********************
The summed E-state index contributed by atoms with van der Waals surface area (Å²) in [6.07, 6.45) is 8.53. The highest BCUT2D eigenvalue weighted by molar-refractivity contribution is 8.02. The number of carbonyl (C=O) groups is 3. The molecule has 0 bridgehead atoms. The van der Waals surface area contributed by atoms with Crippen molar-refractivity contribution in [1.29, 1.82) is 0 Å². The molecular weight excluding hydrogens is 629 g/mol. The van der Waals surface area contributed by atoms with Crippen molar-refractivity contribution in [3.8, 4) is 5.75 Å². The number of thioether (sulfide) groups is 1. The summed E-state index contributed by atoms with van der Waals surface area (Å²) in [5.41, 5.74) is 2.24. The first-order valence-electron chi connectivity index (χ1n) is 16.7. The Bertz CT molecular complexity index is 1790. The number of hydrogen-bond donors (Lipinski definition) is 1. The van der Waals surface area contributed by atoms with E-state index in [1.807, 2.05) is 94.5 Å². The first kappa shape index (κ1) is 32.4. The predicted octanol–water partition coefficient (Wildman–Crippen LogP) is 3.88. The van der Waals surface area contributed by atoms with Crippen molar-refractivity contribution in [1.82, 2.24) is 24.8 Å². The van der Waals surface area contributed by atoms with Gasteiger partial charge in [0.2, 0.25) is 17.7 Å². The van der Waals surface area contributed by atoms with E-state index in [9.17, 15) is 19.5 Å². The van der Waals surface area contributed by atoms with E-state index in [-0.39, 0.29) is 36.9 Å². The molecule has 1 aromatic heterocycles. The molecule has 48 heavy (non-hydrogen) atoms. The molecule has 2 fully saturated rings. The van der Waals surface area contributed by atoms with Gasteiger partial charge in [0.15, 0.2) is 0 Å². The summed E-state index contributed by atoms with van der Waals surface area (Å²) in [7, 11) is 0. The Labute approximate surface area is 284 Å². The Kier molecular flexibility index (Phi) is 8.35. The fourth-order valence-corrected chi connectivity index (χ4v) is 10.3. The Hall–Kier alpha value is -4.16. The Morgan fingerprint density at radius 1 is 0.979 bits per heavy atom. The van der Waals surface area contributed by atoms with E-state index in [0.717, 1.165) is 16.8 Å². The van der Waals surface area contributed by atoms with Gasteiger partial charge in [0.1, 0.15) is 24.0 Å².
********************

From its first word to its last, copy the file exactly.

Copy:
The summed E-state index contributed by atoms with van der Waals surface area (Å²) in [6.07, 6.45) is 8.53. The highest BCUT2D eigenvalue weighted by molar-refractivity contribution is 8.02. The number of carbonyl (C=O) groups is 3. The molecule has 0 bridgehead atoms. The van der Waals surface area contributed by atoms with Crippen molar-refractivity contribution in [1.29, 1.82) is 0 Å². The molecular weight excluding hydrogens is 629 g/mol. The van der Waals surface area contributed by atoms with Crippen molar-refractivity contribution in [3.8, 4) is 5.75 Å². The number of thioether (sulfide) groups is 1. The summed E-state index contributed by atoms with van der Waals surface area (Å²) in [5.41, 5.74) is 2.24. The first-order valence-electron chi connectivity index (χ1n) is 16.7. The Bertz CT molecular complexity index is 1790. The number of hydrogen-bond donors (Lipinski definition) is 1. The van der Waals surface area contributed by atoms with E-state index in [1.807, 2.05) is 94.5 Å². The first kappa shape index (κ1) is 32.4. The predicted octanol–water partition coefficient (Wildman–Crippen LogP) is 3.88. The van der Waals surface area contributed by atoms with Crippen molar-refractivity contribution in [1.82, 2.24) is 24.8 Å². The van der Waals surface area contributed by atoms with Gasteiger partial charge in [0.2, 0.25) is 17.7 Å². The van der Waals surface area contributed by atoms with E-state index in [9.17, 15) is 19.5 Å². The van der Waals surface area contributed by atoms with E-state index in [-0.39, 0.29) is 36.9 Å². The molecule has 1 aromatic heterocycles. The molecule has 48 heavy (non-hydrogen) atoms. The molecule has 2 fully saturated rings. The van der Waals surface area contributed by atoms with Gasteiger partial charge in [0.15, 0.2) is 0 Å². The summed E-state index contributed by atoms with van der Waals surface area (Å²) in [7, 11) is 0. The Labute approximate surface area is 284 Å². The Kier molecular flexibility index (Phi) is 8.35. The fourth-order valence-corrected chi connectivity index (χ4v) is 10.3. The Hall–Kier alpha value is -4.16. The Morgan fingerprint density at radius 1 is 0.979 bits per heavy atom. The van der Waals surface area contributed by atoms with E-state index in [0.717, 1.165) is 16.8 Å². The van der Waals surface area contributed by atoms with Gasteiger partial charge in [0.1, 0.15) is 24.0 Å².